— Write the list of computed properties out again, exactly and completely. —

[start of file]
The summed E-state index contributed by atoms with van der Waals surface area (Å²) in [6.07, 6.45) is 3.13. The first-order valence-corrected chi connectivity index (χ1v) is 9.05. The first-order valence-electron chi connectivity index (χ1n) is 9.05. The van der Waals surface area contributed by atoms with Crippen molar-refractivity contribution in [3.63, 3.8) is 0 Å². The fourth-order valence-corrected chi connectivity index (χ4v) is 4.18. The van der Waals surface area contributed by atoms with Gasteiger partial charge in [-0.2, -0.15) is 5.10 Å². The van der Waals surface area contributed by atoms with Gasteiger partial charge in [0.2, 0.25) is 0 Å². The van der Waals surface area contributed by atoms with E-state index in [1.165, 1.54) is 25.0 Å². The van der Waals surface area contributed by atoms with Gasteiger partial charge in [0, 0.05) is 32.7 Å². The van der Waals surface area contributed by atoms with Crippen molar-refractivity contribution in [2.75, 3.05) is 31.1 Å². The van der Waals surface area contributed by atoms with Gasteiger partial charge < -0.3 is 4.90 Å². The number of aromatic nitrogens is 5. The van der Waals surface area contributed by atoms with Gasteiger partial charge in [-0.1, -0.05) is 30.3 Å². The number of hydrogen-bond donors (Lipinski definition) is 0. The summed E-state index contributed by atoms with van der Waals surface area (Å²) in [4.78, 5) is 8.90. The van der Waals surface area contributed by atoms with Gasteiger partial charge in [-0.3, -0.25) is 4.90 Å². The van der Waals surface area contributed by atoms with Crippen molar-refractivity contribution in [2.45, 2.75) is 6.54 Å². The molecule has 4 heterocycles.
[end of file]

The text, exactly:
The summed E-state index contributed by atoms with van der Waals surface area (Å²) in [6.07, 6.45) is 3.13. The first-order valence-corrected chi connectivity index (χ1v) is 9.05. The first-order valence-electron chi connectivity index (χ1n) is 9.05. The van der Waals surface area contributed by atoms with Crippen molar-refractivity contribution in [3.63, 3.8) is 0 Å². The fourth-order valence-corrected chi connectivity index (χ4v) is 4.18. The van der Waals surface area contributed by atoms with Gasteiger partial charge in [-0.2, -0.15) is 5.10 Å². The van der Waals surface area contributed by atoms with Gasteiger partial charge in [0.2, 0.25) is 0 Å². The van der Waals surface area contributed by atoms with E-state index in [1.165, 1.54) is 25.0 Å². The van der Waals surface area contributed by atoms with Gasteiger partial charge in [0, 0.05) is 32.7 Å². The van der Waals surface area contributed by atoms with Crippen molar-refractivity contribution in [2.75, 3.05) is 31.1 Å². The van der Waals surface area contributed by atoms with Gasteiger partial charge < -0.3 is 4.90 Å². The number of aromatic nitrogens is 5. The van der Waals surface area contributed by atoms with Gasteiger partial charge in [-0.1, -0.05) is 30.3 Å². The number of hydrogen-bond donors (Lipinski definition) is 0. The summed E-state index contributed by atoms with van der Waals surface area (Å²) in [4.78, 5) is 8.90. The van der Waals surface area contributed by atoms with Gasteiger partial charge in [-0.3, -0.25) is 4.90 Å². The van der Waals surface area contributed by atoms with Crippen molar-refractivity contribution in [2.45, 2.75) is 6.54 Å². The molecule has 4 heterocycles.